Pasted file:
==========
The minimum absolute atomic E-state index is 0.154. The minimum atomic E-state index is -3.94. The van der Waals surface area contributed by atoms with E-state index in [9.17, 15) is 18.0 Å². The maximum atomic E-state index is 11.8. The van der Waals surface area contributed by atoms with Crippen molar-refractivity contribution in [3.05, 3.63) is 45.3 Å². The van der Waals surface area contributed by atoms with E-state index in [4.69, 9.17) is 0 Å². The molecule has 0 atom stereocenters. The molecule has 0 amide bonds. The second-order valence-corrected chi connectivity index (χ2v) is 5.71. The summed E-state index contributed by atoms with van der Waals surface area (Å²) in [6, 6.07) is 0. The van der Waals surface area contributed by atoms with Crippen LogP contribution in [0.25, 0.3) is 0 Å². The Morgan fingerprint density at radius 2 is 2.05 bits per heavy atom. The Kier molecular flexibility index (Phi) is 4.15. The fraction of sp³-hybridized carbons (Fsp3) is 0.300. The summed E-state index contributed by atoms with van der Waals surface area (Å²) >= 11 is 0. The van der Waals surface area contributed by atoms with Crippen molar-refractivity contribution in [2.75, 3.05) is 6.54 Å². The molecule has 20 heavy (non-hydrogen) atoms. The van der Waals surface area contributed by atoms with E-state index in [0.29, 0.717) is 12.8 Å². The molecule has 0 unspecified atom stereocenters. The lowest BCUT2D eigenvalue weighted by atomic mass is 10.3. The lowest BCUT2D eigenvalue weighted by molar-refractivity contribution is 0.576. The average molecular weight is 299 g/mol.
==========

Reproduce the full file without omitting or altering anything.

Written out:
The minimum absolute atomic E-state index is 0.154. The minimum atomic E-state index is -3.94. The van der Waals surface area contributed by atoms with E-state index in [9.17, 15) is 18.0 Å². The maximum atomic E-state index is 11.8. The van der Waals surface area contributed by atoms with Crippen molar-refractivity contribution in [3.05, 3.63) is 45.3 Å². The van der Waals surface area contributed by atoms with E-state index in [4.69, 9.17) is 0 Å². The molecule has 0 atom stereocenters. The molecule has 0 amide bonds. The second-order valence-corrected chi connectivity index (χ2v) is 5.71. The summed E-state index contributed by atoms with van der Waals surface area (Å²) in [6, 6.07) is 0. The van der Waals surface area contributed by atoms with Crippen LogP contribution in [0.25, 0.3) is 0 Å². The Morgan fingerprint density at radius 2 is 2.05 bits per heavy atom. The Kier molecular flexibility index (Phi) is 4.15. The fraction of sp³-hybridized carbons (Fsp3) is 0.300. The summed E-state index contributed by atoms with van der Waals surface area (Å²) >= 11 is 0. The van der Waals surface area contributed by atoms with Crippen molar-refractivity contribution in [2.75, 3.05) is 6.54 Å². The molecule has 20 heavy (non-hydrogen) atoms. The van der Waals surface area contributed by atoms with E-state index in [0.29, 0.717) is 12.8 Å². The molecule has 0 unspecified atom stereocenters. The lowest BCUT2D eigenvalue weighted by atomic mass is 10.3. The lowest BCUT2D eigenvalue weighted by molar-refractivity contribution is 0.576. The average molecular weight is 299 g/mol.